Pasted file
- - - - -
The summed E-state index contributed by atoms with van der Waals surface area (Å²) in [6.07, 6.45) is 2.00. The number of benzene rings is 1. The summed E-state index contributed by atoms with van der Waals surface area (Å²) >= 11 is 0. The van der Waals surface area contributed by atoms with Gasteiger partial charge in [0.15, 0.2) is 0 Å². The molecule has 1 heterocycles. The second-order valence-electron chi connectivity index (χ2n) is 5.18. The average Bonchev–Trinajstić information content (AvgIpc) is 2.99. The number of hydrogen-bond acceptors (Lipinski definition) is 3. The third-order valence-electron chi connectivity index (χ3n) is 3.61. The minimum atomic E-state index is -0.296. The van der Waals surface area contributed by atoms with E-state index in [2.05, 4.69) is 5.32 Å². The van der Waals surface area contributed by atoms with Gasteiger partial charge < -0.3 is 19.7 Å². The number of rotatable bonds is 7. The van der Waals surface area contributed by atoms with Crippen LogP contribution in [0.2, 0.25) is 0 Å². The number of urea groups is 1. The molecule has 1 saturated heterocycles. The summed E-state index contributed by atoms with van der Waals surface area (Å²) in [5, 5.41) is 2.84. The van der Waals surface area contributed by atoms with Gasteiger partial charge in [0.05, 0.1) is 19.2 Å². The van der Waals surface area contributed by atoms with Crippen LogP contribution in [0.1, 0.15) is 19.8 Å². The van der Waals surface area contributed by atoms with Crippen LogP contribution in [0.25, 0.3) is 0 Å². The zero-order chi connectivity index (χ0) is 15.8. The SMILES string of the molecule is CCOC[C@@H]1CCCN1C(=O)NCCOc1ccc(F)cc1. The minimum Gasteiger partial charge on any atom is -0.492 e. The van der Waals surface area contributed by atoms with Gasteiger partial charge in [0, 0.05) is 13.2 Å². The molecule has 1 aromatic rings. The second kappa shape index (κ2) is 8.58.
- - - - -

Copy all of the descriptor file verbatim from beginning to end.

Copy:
The summed E-state index contributed by atoms with van der Waals surface area (Å²) in [6.07, 6.45) is 2.00. The number of benzene rings is 1. The summed E-state index contributed by atoms with van der Waals surface area (Å²) >= 11 is 0. The van der Waals surface area contributed by atoms with Gasteiger partial charge in [0.15, 0.2) is 0 Å². The molecule has 1 heterocycles. The second-order valence-electron chi connectivity index (χ2n) is 5.18. The average Bonchev–Trinajstić information content (AvgIpc) is 2.99. The number of hydrogen-bond acceptors (Lipinski definition) is 3. The third-order valence-electron chi connectivity index (χ3n) is 3.61. The minimum atomic E-state index is -0.296. The van der Waals surface area contributed by atoms with E-state index in [2.05, 4.69) is 5.32 Å². The van der Waals surface area contributed by atoms with Gasteiger partial charge < -0.3 is 19.7 Å². The number of rotatable bonds is 7. The van der Waals surface area contributed by atoms with Crippen LogP contribution in [0.2, 0.25) is 0 Å². The number of urea groups is 1. The molecule has 1 saturated heterocycles. The summed E-state index contributed by atoms with van der Waals surface area (Å²) in [5, 5.41) is 2.84. The van der Waals surface area contributed by atoms with Gasteiger partial charge in [0.05, 0.1) is 19.2 Å². The van der Waals surface area contributed by atoms with Crippen LogP contribution in [0.1, 0.15) is 19.8 Å². The van der Waals surface area contributed by atoms with Crippen LogP contribution in [0.25, 0.3) is 0 Å². The zero-order chi connectivity index (χ0) is 15.8. The SMILES string of the molecule is CCOC[C@@H]1CCCN1C(=O)NCCOc1ccc(F)cc1. The minimum Gasteiger partial charge on any atom is -0.492 e. The van der Waals surface area contributed by atoms with Gasteiger partial charge in [0, 0.05) is 13.2 Å². The molecule has 1 aromatic rings. The second kappa shape index (κ2) is 8.58.